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WASHINGTON - Twenty years after the al-Qaida terror group based in Afghanistan launched the Sept. 11 terror attacks against the United States, there are indications a new generation of terrorists is looking to call the country home.
Seemingly encouraged by the Taliban takeover following the departure of U.S. and NATO forces, terrorists in other parts of the world are talking about making the journey, counterterrorism officials and analysts say.
"There's no doubt that the chatter is about this," Edmund Fitton-Brown, coordinator of the United Nations team that monitors the Islamic State group, al-Qaida and the Taliban, told an online forum Friday.
"There is definitely a very strong sort of sense of enthusiasm out there for Afghanistan," he said. "The inspiration is there, people saying this is where it's happened, this is where the U.S. has been defeated, where the West has been defeated."
Analysts, too, say talk of a new flow of terrorists to Afghanistan is picking up.
"I've heard from a couple Southeast Asian government officials in the last 10 days or so," said Charles Lister, a senior fellow and director of the Syria and Countering Terror and Extremism programs at the Washington-based Middle East Institute.
"One of them told me 100% of the chatter they were intercepting from known jihadist networks in their immediate region, 100% was focused on, 'How do we get to Afghanistan?'" Lister said.
"Almost all of that was focused and oriented around ISIS (the Islamic State group), not around AQ (al-Qaida) or the Taliban," he added.
U.S. officials who spoke to VOA on the condition of anonymity to discuss intelligence declined to comment on any specific "chatter," but they did not minimize the potential threat.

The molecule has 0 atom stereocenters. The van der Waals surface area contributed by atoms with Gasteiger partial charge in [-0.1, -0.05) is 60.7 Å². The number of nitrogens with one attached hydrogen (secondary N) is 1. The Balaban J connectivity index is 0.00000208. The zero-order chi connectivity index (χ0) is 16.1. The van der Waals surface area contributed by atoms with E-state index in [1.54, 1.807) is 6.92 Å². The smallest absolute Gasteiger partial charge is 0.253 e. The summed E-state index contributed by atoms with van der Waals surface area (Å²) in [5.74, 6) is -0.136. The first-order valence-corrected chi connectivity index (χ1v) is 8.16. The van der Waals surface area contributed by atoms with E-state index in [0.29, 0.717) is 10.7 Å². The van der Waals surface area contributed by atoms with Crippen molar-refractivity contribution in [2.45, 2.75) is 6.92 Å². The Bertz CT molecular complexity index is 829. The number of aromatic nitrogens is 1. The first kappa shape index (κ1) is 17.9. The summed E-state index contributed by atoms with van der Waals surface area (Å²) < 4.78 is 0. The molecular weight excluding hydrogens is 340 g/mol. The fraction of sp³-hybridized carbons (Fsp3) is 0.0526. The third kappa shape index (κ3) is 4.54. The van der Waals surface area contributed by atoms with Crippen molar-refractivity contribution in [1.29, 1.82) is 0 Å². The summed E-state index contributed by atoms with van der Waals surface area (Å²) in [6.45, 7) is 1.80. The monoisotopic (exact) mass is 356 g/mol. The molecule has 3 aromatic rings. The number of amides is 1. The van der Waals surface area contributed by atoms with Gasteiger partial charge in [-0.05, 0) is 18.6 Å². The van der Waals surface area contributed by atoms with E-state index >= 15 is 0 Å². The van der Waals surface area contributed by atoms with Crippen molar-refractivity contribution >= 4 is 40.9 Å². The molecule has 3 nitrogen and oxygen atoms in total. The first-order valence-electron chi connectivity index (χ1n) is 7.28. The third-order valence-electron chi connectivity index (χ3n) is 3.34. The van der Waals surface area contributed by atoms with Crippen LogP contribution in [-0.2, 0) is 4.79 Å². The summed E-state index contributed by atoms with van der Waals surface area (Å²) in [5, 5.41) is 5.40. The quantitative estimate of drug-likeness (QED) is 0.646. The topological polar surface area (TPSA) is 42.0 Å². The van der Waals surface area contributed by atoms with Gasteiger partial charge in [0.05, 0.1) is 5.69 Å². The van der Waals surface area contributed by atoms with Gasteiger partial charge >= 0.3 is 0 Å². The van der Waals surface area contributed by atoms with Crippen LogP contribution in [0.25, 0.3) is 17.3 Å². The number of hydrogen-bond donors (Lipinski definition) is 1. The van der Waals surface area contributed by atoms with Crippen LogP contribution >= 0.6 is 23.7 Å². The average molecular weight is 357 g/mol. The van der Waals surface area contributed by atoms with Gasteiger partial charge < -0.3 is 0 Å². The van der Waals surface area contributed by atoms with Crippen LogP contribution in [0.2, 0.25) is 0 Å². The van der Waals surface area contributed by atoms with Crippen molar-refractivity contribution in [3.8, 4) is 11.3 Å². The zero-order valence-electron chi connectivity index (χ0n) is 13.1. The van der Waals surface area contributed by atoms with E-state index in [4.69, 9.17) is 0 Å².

"There's a concern," a U.S. military official said.
More broadly, U.S. officials have said they are bracing for both al-Qaida and the Islamic State group's Afghan affiliate, known as IS-Khorasan or ISIS-K, to take advantage of the situation.
"I think the nature of al-Qaida and ISIS-K is they will always attempt to find space to grow and regenerate," Defense Secretary Lloyd Austin told a small group of reporters Thursday during a visit to Kuwait.
"I think the whole (U.S. national security) community is kind of watching to see what happens and whether or not al-Qaida has the ability to regenerate in Afghanistan," Austin added.
Central Asian nations have also expressed concerns, especially about IS-Khorasan, telling Pentagon officials the group was "creating the potential for destabilization."
Meanwhile, U.S. intelligence officials have been paying close attention, noting IS-Khorasan has a history of being able to recruit from multiple countries in the region.
There are also doubts about the extent to which the Taliban, already aligned with al-Qaida, would be willing or capable of preventing an influx of foreign fighters, even those seeking to join with the rival Islamic State group.
Complicating matters further, Afghanistan has a long history as a destination for foreign fighters.
According to the International Centre for the Study of Radicalisation, at King's College in London, the Soviet Union's invasion of Afghanistan in late 1979 drew up to 20,000 foreign fighters.
Even now, recent intelligence estimates from U.N. member states put the number of foreign fighters in Afghanistan at 8,000 to 10,000.
Some intelligence agencies warned that Afghanistan was already seeing a "trickle" of incoming foreign fighters earlier this year, prior to the completion of the U.S. military withdrawal.
Whether that trickle ever develops into more of a flow, though, remains to be seen.
"I think, now, Afghanistan is a pole of attraction. ... How fast that happens is another matter," said the U.N.'s Fitton-Brown, pointing to what happened with the thousands of foreign fighters who never really left Syria and Iraq after traveling from all over the world to fight with IS until the collapse of its self-declared caliphate.
"At least up until the last time we looked at this, there was still more Afghan veterans in Syria than there were Syria or Iraq veterans in Afghanistan," he said. "In other words, the relocation effect, although it's real, it's probably slower than people thought it would be."